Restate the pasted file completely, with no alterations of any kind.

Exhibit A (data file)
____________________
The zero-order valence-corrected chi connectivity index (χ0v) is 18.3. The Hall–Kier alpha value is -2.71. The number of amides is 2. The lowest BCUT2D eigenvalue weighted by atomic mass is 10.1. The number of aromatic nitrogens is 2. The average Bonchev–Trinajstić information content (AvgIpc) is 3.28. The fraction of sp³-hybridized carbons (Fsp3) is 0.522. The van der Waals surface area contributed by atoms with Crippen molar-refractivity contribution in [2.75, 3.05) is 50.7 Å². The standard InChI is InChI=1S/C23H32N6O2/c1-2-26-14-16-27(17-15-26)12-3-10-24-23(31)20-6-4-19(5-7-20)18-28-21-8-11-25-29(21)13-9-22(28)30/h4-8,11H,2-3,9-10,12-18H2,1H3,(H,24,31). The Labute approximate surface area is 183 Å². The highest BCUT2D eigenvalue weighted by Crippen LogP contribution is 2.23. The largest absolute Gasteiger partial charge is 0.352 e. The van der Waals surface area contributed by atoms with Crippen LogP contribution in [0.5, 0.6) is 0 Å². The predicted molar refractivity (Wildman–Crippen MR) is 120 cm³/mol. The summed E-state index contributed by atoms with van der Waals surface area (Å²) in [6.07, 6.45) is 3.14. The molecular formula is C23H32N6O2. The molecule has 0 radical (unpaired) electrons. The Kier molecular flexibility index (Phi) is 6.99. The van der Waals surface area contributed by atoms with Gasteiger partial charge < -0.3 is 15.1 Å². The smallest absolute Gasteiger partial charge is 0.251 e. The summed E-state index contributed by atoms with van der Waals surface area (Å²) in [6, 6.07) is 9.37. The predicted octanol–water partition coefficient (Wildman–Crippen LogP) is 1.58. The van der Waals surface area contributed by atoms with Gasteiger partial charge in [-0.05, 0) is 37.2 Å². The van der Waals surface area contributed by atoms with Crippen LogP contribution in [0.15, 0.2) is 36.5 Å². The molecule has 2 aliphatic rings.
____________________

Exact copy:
The zero-order valence-corrected chi connectivity index (χ0v) is 18.3. The Hall–Kier alpha value is -2.71. The number of amides is 2. The lowest BCUT2D eigenvalue weighted by atomic mass is 10.1. The number of aromatic nitrogens is 2. The average Bonchev–Trinajstić information content (AvgIpc) is 3.28. The fraction of sp³-hybridized carbons (Fsp3) is 0.522. The van der Waals surface area contributed by atoms with Crippen molar-refractivity contribution in [2.75, 3.05) is 50.7 Å². The standard InChI is InChI=1S/C23H32N6O2/c1-2-26-14-16-27(17-15-26)12-3-10-24-23(31)20-6-4-19(5-7-20)18-28-21-8-11-25-29(21)13-9-22(28)30/h4-8,11H,2-3,9-10,12-18H2,1H3,(H,24,31). The Labute approximate surface area is 183 Å². The highest BCUT2D eigenvalue weighted by Crippen LogP contribution is 2.23. The largest absolute Gasteiger partial charge is 0.352 e. The van der Waals surface area contributed by atoms with Crippen LogP contribution in [0.5, 0.6) is 0 Å². The predicted molar refractivity (Wildman–Crippen MR) is 120 cm³/mol. The summed E-state index contributed by atoms with van der Waals surface area (Å²) in [6.07, 6.45) is 3.14. The molecular formula is C23H32N6O2. The molecule has 0 radical (unpaired) electrons. The Kier molecular flexibility index (Phi) is 6.99. The van der Waals surface area contributed by atoms with Gasteiger partial charge < -0.3 is 15.1 Å². The smallest absolute Gasteiger partial charge is 0.251 e. The summed E-state index contributed by atoms with van der Waals surface area (Å²) in [6, 6.07) is 9.37. The predicted octanol–water partition coefficient (Wildman–Crippen LogP) is 1.58. The van der Waals surface area contributed by atoms with Gasteiger partial charge in [-0.05, 0) is 37.2 Å². The van der Waals surface area contributed by atoms with Crippen LogP contribution in [0.15, 0.2) is 36.5 Å². The molecule has 2 aliphatic rings.